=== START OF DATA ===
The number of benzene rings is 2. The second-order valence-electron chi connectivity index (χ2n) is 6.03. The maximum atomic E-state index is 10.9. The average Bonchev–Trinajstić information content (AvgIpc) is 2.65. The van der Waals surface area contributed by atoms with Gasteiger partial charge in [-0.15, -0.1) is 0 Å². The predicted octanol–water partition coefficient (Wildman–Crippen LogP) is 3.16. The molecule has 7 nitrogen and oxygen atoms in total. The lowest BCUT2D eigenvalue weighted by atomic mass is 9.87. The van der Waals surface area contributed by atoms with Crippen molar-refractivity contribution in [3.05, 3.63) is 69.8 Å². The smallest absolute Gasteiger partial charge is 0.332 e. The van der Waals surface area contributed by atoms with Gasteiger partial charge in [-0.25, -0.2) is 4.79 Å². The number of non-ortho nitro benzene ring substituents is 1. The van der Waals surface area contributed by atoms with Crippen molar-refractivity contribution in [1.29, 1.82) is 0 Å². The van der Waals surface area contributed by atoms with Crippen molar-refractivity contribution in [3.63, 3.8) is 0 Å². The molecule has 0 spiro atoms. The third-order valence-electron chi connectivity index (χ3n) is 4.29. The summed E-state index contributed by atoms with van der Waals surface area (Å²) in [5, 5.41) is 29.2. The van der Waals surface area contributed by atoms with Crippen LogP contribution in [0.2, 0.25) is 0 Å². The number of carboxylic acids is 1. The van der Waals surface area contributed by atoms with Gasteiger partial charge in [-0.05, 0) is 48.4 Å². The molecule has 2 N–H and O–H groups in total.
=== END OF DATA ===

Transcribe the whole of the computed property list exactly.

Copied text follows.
The number of benzene rings is 2. The second-order valence-electron chi connectivity index (χ2n) is 6.03. The maximum atomic E-state index is 10.9. The average Bonchev–Trinajstić information content (AvgIpc) is 2.65. The van der Waals surface area contributed by atoms with Gasteiger partial charge in [-0.15, -0.1) is 0 Å². The predicted octanol–water partition coefficient (Wildman–Crippen LogP) is 3.16. The molecule has 7 nitrogen and oxygen atoms in total. The lowest BCUT2D eigenvalue weighted by atomic mass is 9.87. The van der Waals surface area contributed by atoms with Crippen molar-refractivity contribution in [3.05, 3.63) is 69.8 Å². The smallest absolute Gasteiger partial charge is 0.332 e. The van der Waals surface area contributed by atoms with Gasteiger partial charge in [-0.25, -0.2) is 4.79 Å². The number of non-ortho nitro benzene ring substituents is 1. The van der Waals surface area contributed by atoms with Crippen molar-refractivity contribution in [1.29, 1.82) is 0 Å². The van der Waals surface area contributed by atoms with Crippen molar-refractivity contribution in [3.63, 3.8) is 0 Å². The molecule has 0 spiro atoms. The third-order valence-electron chi connectivity index (χ3n) is 4.29. The summed E-state index contributed by atoms with van der Waals surface area (Å²) in [5, 5.41) is 29.2. The van der Waals surface area contributed by atoms with Crippen LogP contribution in [0.2, 0.25) is 0 Å². The number of carboxylic acids is 1. The van der Waals surface area contributed by atoms with Gasteiger partial charge in [-0.05, 0) is 48.4 Å². The molecule has 2 N–H and O–H groups in total.